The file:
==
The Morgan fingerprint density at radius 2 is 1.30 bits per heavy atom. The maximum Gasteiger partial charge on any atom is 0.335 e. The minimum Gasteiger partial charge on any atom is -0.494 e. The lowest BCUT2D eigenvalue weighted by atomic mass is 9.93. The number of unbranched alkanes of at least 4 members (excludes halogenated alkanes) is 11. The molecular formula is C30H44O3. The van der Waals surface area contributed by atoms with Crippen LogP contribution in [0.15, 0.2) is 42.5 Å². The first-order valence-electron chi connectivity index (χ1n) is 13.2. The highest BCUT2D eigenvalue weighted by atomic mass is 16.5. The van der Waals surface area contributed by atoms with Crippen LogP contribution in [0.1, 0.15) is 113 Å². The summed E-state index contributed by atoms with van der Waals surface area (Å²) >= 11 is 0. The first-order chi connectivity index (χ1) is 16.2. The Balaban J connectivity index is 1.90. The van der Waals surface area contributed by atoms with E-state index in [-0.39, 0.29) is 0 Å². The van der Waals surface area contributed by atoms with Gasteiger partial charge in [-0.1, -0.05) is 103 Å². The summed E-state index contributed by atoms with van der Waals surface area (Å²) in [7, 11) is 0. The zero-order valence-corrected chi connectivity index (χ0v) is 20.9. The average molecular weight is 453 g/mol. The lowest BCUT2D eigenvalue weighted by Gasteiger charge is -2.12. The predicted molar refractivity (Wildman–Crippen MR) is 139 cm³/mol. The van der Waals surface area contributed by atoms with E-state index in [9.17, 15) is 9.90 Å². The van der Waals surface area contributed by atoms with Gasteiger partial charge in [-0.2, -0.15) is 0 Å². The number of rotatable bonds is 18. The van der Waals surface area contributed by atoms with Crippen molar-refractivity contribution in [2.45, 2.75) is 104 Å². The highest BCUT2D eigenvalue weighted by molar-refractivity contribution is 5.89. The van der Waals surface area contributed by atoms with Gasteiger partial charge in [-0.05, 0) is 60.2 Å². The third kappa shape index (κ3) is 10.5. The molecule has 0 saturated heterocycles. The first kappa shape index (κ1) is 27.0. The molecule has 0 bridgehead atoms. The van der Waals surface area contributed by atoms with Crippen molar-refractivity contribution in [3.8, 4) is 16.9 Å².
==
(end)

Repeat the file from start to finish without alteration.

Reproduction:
The Morgan fingerprint density at radius 2 is 1.30 bits per heavy atom. The maximum Gasteiger partial charge on any atom is 0.335 e. The minimum Gasteiger partial charge on any atom is -0.494 e. The lowest BCUT2D eigenvalue weighted by atomic mass is 9.93. The number of unbranched alkanes of at least 4 members (excludes halogenated alkanes) is 11. The molecular formula is C30H44O3. The van der Waals surface area contributed by atoms with Crippen LogP contribution in [0.15, 0.2) is 42.5 Å². The first-order valence-electron chi connectivity index (χ1n) is 13.2. The highest BCUT2D eigenvalue weighted by atomic mass is 16.5. The van der Waals surface area contributed by atoms with Crippen LogP contribution in [0.1, 0.15) is 113 Å². The summed E-state index contributed by atoms with van der Waals surface area (Å²) >= 11 is 0. The first-order chi connectivity index (χ1) is 16.2. The Balaban J connectivity index is 1.90. The van der Waals surface area contributed by atoms with E-state index in [-0.39, 0.29) is 0 Å². The van der Waals surface area contributed by atoms with Gasteiger partial charge in [-0.1, -0.05) is 103 Å². The summed E-state index contributed by atoms with van der Waals surface area (Å²) in [7, 11) is 0. The zero-order valence-corrected chi connectivity index (χ0v) is 20.9. The average molecular weight is 453 g/mol. The lowest BCUT2D eigenvalue weighted by Gasteiger charge is -2.12. The predicted molar refractivity (Wildman–Crippen MR) is 139 cm³/mol. The van der Waals surface area contributed by atoms with E-state index in [9.17, 15) is 9.90 Å². The van der Waals surface area contributed by atoms with Gasteiger partial charge in [-0.2, -0.15) is 0 Å². The number of rotatable bonds is 18. The van der Waals surface area contributed by atoms with Crippen molar-refractivity contribution in [2.45, 2.75) is 104 Å². The highest BCUT2D eigenvalue weighted by molar-refractivity contribution is 5.89. The van der Waals surface area contributed by atoms with Gasteiger partial charge in [-0.05, 0) is 60.2 Å². The third kappa shape index (κ3) is 10.5. The molecule has 0 saturated heterocycles. The first kappa shape index (κ1) is 27.0. The molecule has 0 bridgehead atoms. The van der Waals surface area contributed by atoms with Crippen molar-refractivity contribution in [3.8, 4) is 16.9 Å².